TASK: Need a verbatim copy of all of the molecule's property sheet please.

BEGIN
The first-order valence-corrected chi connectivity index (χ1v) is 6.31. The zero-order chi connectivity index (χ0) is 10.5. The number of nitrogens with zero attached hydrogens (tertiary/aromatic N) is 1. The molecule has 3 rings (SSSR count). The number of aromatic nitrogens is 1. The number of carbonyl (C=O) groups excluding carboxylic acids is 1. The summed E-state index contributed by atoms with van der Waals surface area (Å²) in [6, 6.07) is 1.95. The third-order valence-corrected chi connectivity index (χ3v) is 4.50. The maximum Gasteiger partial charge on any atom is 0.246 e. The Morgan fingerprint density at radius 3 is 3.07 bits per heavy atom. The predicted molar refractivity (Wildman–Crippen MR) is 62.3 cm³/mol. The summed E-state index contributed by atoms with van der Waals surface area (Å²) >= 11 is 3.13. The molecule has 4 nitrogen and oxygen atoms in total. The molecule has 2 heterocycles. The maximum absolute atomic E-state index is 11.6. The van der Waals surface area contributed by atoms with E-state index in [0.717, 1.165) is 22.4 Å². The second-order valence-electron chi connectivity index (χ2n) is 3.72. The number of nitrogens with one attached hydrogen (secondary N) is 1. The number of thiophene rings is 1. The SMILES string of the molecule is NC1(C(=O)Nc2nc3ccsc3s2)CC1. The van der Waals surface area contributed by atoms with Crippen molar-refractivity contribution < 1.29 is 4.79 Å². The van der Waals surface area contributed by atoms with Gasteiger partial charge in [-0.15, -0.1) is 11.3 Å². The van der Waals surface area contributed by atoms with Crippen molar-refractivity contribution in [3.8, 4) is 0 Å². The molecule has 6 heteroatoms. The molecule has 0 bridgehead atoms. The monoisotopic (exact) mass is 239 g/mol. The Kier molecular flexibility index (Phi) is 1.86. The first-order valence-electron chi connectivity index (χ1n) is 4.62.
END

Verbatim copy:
The first-order valence-corrected chi connectivity index (χ1v) is 6.31. The zero-order chi connectivity index (χ0) is 10.5. The number of nitrogens with zero attached hydrogens (tertiary/aromatic N) is 1. The molecule has 3 rings (SSSR count). The number of aromatic nitrogens is 1. The number of carbonyl (C=O) groups excluding carboxylic acids is 1. The summed E-state index contributed by atoms with van der Waals surface area (Å²) in [6, 6.07) is 1.95. The third-order valence-corrected chi connectivity index (χ3v) is 4.50. The maximum Gasteiger partial charge on any atom is 0.246 e. The Morgan fingerprint density at radius 3 is 3.07 bits per heavy atom. The predicted molar refractivity (Wildman–Crippen MR) is 62.3 cm³/mol. The summed E-state index contributed by atoms with van der Waals surface area (Å²) >= 11 is 3.13. The molecule has 4 nitrogen and oxygen atoms in total. The molecule has 2 heterocycles. The maximum absolute atomic E-state index is 11.6. The van der Waals surface area contributed by atoms with E-state index in [0.717, 1.165) is 22.4 Å². The second-order valence-electron chi connectivity index (χ2n) is 3.72. The number of nitrogens with one attached hydrogen (secondary N) is 1. The number of thiophene rings is 1. The SMILES string of the molecule is NC1(C(=O)Nc2nc3ccsc3s2)CC1. The van der Waals surface area contributed by atoms with Crippen molar-refractivity contribution < 1.29 is 4.79 Å². The van der Waals surface area contributed by atoms with Gasteiger partial charge in [-0.15, -0.1) is 11.3 Å². The van der Waals surface area contributed by atoms with Crippen molar-refractivity contribution in [3.8, 4) is 0 Å². The molecule has 6 heteroatoms. The molecule has 0 bridgehead atoms. The monoisotopic (exact) mass is 239 g/mol. The Kier molecular flexibility index (Phi) is 1.86. The first-order valence-electron chi connectivity index (χ1n) is 4.62.